Puget Sound Sage: Making Our Region Equitable and Sustainable for All

Puget Sound Sage’s mission is to build communities where all families thrive. Using a combination of research, policy, leadership development, and civic engagement, Puget Sound Sage is creating equitable and sustainable solutions for some of the region’s most pressing problems.

A Satterberg Foundation Open Grant recipient, here are just a few examples of the outstanding work Puget Sound Sage has been up to over the past several months…

  • Through an inside-outside strategy with the Growing Together Coalition (of over 70 signatory organizations), Mayor Ed Murray, environmental interests, and some developers now champion Sage’s signature commercial linkage fee/inclusionary housing as central to Seattle’s much heralded “Grand Bargain” for housing affordability. This has put Sage and Seattle on the national stage as a leader in affordable housing policy, and part of a cohort supported by the Ford Foundation.
  • Sage released their community-based participatory research report Our People, Our Power, Our Planet, detailing community concerns about climate adaptation, decreasing carbon pollution and ensuring equitable representation from their base in policy development.
  • Sage has also been active in partnering with the City of Seattle to incorporate economic and racial justice into its environmental work. Sage co-chaired the City of Seattle Equity and Environment Initiative, resulting in the Equity and Environment Agenda and the creation of an Environmental Justice Steering Committee – this committee will ensure deep community partnership and the development of solutions accepted by the community.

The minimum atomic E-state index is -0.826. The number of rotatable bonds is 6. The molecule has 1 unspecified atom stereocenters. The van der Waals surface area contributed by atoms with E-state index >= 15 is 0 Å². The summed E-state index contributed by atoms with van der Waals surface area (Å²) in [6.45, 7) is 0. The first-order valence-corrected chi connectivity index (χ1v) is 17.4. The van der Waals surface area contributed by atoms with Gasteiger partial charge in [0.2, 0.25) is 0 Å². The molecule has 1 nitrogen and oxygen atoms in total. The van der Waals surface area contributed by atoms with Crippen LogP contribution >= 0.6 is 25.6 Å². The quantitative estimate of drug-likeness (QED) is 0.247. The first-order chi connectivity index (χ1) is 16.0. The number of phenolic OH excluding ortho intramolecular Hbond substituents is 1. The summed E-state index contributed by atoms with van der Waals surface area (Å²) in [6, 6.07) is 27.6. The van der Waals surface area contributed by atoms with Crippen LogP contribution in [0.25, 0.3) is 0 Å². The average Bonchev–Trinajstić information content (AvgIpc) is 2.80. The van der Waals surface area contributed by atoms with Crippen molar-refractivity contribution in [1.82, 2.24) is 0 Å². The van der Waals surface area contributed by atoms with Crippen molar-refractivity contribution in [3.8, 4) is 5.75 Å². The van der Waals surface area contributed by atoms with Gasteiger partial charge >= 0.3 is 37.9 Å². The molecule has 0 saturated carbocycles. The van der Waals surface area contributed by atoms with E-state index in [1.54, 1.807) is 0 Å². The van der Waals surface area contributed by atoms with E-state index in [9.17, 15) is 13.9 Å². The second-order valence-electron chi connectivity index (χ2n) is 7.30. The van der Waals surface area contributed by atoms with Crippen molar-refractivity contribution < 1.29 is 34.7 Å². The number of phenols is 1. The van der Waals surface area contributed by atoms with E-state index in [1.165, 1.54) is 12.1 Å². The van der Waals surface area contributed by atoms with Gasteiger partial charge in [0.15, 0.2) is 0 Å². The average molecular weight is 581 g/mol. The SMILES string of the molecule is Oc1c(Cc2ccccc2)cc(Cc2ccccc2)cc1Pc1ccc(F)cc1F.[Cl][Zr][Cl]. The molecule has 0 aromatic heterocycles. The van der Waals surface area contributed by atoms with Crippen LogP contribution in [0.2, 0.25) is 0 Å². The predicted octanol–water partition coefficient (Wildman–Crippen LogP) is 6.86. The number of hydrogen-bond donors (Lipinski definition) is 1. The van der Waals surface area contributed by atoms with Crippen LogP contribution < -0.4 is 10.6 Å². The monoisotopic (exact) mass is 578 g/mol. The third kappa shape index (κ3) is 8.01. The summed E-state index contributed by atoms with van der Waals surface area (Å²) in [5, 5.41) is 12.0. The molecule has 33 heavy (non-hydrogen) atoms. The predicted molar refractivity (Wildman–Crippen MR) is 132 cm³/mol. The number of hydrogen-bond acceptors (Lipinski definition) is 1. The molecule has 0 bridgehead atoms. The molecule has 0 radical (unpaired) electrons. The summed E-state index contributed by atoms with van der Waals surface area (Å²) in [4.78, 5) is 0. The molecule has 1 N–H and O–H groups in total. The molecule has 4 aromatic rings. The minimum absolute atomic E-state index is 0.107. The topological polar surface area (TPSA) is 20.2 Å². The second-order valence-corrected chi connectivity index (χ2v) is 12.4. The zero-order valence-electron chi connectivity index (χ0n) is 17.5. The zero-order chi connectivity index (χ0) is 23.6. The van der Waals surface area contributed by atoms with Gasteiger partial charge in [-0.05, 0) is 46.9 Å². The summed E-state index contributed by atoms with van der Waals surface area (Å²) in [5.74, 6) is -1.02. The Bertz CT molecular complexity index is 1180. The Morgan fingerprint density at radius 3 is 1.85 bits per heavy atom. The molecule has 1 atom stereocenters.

• Sage designed and launched an equitable development Community Leadership Institute with 20 majority Women of Color leaders from South Seattle and South King County to prepare them for appointments to strategic boards and commissions.
  • They Successfully completed an Executive Director Leadership transition by promoting leaders from within the organization, realizing the strategic goal of having an organization led by communities of color most impacted by their campaigns and policies.
  • Achieved funding for a new City-staffed Office of Labor Standards and over $700,000 for community enforcement of Seattle labor standard wins.
  • Led South Communities for Racial Regional Organizing (South-CORE), a Sage-staffed coalition of 20 immigrant, refugee, People of Color and low-wage worker organizations, to help shape the Seattle 2035 Comprehensive Plan community engagement process, build their own analysis, and provided formal comment letters, alongside Sage’s technical comments.

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